Money Arguments: Ways Avoid a Financial Wedge In a Marriage

Money and finances can be a contentious topic when not handled with care. How one spends, saves, and invests money can be a very personal decision. Additionally, it can become increasingly complex when money is drawn from a joint account, but a couple has completely different ideas about how finances should be dispersed.

Money Arguments Are Top Predictor of Divorce

In a recent study by Kansas State University, it was found that one of the top predictors of divorce is how often the couple argues about money. For both men and women interviewed, arguments about money predominated as the leading cause of stress and strain in the marriage, more so than other important issues like children, in-laws and sex. The results of the published study took into consideration the wealth, income, and debt of the couples interviewed and found that regardless of the couple’s net worth, if money was a consistent subject of arguments, the couple was more likely to divorce.

Reasoning behind the Study

Several reasons why money arguments were the most contentious for couples were because the arguments generally lasted longer, were more intense, and the couples were more likely to be harsher than for arguments involving other subjects.

Solutions to Temper Money Arguments in a Marriage

With money arguments being a significant indicator of marital satisfaction, many couples look for solutions before marriage to ensure that money arguments do not put the final nail in the relationship. Therefore, before you get married, or if you are already married, it is important to decide how the finances will be taken care of and that there is open communication between you and your significant other.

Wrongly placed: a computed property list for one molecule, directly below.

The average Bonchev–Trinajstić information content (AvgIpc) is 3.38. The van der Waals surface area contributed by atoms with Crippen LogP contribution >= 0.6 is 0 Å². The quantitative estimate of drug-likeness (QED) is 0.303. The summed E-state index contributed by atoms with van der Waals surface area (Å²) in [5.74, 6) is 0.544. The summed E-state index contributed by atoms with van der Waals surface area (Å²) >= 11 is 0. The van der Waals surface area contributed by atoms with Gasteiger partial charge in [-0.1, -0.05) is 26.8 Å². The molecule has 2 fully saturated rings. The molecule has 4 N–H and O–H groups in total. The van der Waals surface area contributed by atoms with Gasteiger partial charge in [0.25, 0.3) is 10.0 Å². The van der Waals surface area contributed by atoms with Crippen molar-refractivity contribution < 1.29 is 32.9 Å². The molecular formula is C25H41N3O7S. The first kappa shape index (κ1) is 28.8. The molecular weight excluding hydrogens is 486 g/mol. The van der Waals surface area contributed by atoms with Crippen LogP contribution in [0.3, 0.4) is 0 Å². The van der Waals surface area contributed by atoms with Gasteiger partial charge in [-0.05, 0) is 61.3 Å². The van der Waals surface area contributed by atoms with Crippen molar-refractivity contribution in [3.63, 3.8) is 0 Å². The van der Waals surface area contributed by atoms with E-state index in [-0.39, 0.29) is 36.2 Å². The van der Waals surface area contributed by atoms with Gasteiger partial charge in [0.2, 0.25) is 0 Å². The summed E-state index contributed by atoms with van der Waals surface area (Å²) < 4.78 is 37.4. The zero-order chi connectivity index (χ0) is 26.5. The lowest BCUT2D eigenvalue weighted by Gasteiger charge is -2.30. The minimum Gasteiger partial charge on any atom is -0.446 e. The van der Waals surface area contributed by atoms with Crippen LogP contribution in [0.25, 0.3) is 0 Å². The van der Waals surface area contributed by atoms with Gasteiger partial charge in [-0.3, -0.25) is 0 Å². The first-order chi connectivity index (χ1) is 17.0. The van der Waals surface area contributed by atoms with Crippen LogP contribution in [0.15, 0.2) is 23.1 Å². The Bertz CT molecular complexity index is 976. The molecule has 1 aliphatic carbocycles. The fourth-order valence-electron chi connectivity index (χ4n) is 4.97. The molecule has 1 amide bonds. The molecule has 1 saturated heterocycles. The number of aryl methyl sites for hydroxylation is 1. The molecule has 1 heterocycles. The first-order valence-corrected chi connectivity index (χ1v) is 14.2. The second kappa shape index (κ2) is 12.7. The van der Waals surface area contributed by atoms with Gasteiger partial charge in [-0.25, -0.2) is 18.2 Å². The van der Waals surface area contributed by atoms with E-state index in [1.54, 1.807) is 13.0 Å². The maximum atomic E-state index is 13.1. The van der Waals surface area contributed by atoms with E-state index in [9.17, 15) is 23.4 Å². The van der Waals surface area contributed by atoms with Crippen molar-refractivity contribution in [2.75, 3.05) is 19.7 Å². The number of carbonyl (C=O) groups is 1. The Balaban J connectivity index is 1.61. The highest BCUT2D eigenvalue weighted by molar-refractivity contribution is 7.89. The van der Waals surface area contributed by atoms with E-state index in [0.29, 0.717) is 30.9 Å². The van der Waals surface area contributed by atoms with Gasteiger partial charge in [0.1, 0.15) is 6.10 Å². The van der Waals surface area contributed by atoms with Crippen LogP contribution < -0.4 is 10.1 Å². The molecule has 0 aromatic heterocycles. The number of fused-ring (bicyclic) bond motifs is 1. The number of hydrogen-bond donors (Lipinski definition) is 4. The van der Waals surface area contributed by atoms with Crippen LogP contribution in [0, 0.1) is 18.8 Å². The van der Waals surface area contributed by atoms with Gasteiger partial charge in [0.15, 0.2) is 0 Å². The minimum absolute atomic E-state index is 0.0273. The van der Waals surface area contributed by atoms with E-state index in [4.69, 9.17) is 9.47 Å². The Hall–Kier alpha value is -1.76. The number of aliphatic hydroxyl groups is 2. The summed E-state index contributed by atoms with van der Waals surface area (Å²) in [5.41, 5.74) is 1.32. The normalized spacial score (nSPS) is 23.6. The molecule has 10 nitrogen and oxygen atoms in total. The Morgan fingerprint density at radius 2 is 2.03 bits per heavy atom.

Several suggestions to temper financial issues that may arise between the couple include the following:

Prenuptial (or Postnuptial) Agreements

Outline the financial duties in a prenuptial or postnuptial agreement. Although there may be financial bumps in the road that cannot be predicted, there are certain issues that can be resolved head-on by determining what will be in separate accounts, what will be in the joint account, and who will control what and when.

For example, it may make more sense for each individual to maintain his or her own separate account and add a percentage of his or her wealth to the joint account for shared expenses. This may be necessary if both parties enter the marriage with their own significant wealth. Or, this may be necessary if one party uses his or her own finances for business purposes and wants to keep his or her partner out of danger for any liabilities or debts that might come up.

Outline the Spending, Saving, Investing Habits of Each Partner

Outline the spending, saving, and investing habits of each partner. One partner may be a saver while another is the type who prefers to jump at new investment opportunities. By communicating and determining how each partner spends and saves, restrictions may be set to keep both partners happy.

For example, significant issues can occur when one partner is a saver to a fault and the other party is a spender without limits. However, if one partner is permitted to save a percentage of his or her income, while the other partner is permitted to spend a percentage of his or her income, there will be no surprises (and less arguments) when the bank statements come in.

Consistently Contribute to an Emergency Savings Fund

Outline how much money needs to be allocated each month to an emergency savings fund. Regardless of your spending and saving habits, it is also important to have an emergency fund for unforeseen expenditures such as emergency care, car or house repairs, or a lost job.

Experienced Family Law Attorneys in DuPage County

Financial problems can act as a wedge in a marriage and can push a couple apart. Although open communication and outlining spending and saving habits are useful, not every couple can overcome such issues. If you have reached your marital limit, an experienced family law attorney at Sullivan Taylor & Gumina, P.C. can guide you through the legal procedure of separating your assets and finances from your spouse and help ensure that your assets are protected for your post-divorce lifestyle. Contact our DuPage County family law attorneys today for a free and confidential consultation.